Menachem Begin

March 11, 1992

Long before his death Monday after a heart attack at 78, Menachem Begin was a spent force in Israel. In August 1983, he resigned and went into a seclusion from which he never emerged. What had happened? His wife of 43 years had died. Israel's invasion of Lebanon the year before, which he had ordered, accomplished none of its political goals, leaving the PLO intact as a force against Israel and Lebanon a shambles of anarchy.

Yet two of his legacies endure. One is the peace with Egypt, responding to President Anwar Sadat's initiative and President Jimmy Carter's patience at Camp David in 1978. The other is Israel's relentless construction of settlements in the occupied West Bank in the face of world condemnation.

Both legacies reflect the themes of Mr. Begin's prime ministry and his prior, seemingly permanent, leadership of opposition in Israel: The permanence of Israel as a self-achieved sovereign homeland for Jews, in peace if possible, in defiance if need be. As a founder of the extremist Irgun Zvai Leumi during World War II, as a thorn in the side of the mainstream Zionist leaders who founded Israel, as a terrorist with a price on his head, Mr. Begin brooked no compromise. But he did not want endless war. He wanted Israel accepted and at peace.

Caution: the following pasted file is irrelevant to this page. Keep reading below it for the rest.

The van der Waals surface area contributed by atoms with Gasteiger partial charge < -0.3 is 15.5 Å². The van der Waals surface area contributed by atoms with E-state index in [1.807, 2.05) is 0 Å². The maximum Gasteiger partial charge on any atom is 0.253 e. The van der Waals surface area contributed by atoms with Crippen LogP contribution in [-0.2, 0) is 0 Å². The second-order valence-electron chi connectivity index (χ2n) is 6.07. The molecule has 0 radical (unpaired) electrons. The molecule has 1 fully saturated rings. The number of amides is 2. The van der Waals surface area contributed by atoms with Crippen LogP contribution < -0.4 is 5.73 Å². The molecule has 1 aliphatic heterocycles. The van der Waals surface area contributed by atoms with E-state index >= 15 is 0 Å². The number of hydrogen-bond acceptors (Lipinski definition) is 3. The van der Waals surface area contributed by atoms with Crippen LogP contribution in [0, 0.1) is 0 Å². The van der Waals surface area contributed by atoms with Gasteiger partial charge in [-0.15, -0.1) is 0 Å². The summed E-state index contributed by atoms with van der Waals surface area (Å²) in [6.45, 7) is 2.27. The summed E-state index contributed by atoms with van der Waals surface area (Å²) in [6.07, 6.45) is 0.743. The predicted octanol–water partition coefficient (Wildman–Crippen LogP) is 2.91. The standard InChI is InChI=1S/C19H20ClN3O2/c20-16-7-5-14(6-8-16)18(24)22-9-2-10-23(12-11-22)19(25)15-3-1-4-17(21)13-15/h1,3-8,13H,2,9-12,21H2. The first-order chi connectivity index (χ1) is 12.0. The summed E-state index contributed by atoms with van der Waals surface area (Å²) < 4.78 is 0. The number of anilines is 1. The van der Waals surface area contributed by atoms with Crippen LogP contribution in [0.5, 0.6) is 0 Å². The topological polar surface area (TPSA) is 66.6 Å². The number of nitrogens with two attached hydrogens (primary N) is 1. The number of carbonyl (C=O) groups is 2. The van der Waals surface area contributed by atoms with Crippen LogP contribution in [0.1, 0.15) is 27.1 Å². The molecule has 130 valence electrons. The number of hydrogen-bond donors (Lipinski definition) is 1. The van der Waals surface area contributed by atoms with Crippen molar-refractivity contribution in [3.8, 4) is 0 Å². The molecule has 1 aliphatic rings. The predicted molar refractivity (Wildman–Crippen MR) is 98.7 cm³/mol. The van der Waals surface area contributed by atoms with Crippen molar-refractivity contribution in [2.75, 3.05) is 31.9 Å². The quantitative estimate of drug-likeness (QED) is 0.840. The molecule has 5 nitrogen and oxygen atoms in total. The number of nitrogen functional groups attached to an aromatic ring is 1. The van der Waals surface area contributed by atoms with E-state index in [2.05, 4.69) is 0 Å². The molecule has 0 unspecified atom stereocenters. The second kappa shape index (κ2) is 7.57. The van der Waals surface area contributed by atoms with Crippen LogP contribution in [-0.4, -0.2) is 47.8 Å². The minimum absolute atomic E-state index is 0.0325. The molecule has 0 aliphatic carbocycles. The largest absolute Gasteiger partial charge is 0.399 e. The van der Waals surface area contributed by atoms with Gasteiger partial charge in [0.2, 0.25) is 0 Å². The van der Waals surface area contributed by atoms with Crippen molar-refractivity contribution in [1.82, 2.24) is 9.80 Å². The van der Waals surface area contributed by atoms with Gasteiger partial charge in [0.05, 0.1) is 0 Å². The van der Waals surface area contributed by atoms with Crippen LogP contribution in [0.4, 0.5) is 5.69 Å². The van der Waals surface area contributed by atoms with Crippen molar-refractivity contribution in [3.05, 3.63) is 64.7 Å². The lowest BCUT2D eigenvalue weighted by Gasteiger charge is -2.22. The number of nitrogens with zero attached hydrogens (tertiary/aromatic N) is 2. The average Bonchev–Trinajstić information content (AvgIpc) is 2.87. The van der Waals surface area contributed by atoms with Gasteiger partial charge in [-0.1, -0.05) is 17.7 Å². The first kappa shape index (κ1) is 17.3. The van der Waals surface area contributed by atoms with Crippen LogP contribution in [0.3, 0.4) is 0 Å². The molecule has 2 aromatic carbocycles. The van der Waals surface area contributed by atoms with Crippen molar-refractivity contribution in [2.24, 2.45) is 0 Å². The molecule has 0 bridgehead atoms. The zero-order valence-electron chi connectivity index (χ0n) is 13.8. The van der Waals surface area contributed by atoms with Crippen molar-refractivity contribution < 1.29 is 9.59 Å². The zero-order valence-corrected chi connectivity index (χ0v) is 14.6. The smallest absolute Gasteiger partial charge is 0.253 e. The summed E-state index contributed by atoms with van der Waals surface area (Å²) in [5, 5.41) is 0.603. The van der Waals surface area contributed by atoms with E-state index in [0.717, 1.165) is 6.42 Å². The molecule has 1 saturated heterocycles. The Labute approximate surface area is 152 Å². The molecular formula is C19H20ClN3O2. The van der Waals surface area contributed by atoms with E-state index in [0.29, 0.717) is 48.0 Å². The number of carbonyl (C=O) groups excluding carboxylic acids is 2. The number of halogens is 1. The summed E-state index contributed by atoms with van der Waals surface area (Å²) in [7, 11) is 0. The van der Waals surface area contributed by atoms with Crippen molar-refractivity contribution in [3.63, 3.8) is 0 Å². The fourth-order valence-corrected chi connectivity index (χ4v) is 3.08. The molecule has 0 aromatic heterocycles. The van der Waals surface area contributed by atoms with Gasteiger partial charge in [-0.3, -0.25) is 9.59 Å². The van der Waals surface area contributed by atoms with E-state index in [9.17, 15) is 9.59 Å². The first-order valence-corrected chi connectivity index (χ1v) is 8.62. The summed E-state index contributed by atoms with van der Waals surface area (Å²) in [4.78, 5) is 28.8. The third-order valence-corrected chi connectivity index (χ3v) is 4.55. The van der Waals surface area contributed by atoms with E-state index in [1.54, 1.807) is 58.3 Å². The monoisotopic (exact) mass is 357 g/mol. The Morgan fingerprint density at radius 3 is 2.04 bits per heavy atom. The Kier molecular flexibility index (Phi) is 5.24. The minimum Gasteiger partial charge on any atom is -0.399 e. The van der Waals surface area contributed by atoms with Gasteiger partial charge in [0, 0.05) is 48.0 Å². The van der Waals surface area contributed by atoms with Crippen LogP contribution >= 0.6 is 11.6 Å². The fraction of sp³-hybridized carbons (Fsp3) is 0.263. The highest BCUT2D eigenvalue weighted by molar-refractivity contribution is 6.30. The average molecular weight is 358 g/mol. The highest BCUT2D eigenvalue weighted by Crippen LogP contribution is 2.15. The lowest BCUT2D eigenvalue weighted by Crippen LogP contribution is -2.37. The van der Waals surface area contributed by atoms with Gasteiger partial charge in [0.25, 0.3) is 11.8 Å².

Mr. Begin's intransigence was based on personal, historical and religious motives. He had survived the Holocaust, the Soviet gulag archipelago and the war. He believed that the Bible tells that God chose the Jews to possess what is now Israel, the occupied territories and much of Jordan. When he could make no theoretical compromise on that point, he was unlikely to reach practical compromise.

This difficult man is gone, his memory cherished by many and cursed by others. There was no denying his commitment and his power of character. Israel today is stumbling to an election with ,, his Likud Party led by his political heir, Yitzhak Shamir, who shares Mr. Begin's origins in the fringes, his beliefs in Greater Israel and his confidence in holding ground -- but not his political intelligence.

Mr. Shamir can build all the settlements that Mr. Begin would have, but could Mr. Shamir have recognized the opportunity to make peace with Egypt? Doubtful. When Israel does make peace with more neighbors, it will do so probably under leadership that always opposed Mr. Begin and Mr. Shamir. But it will do so by building on Mr. Begin's Camp David accord, the foundation stone for any edifice of peace to be built.

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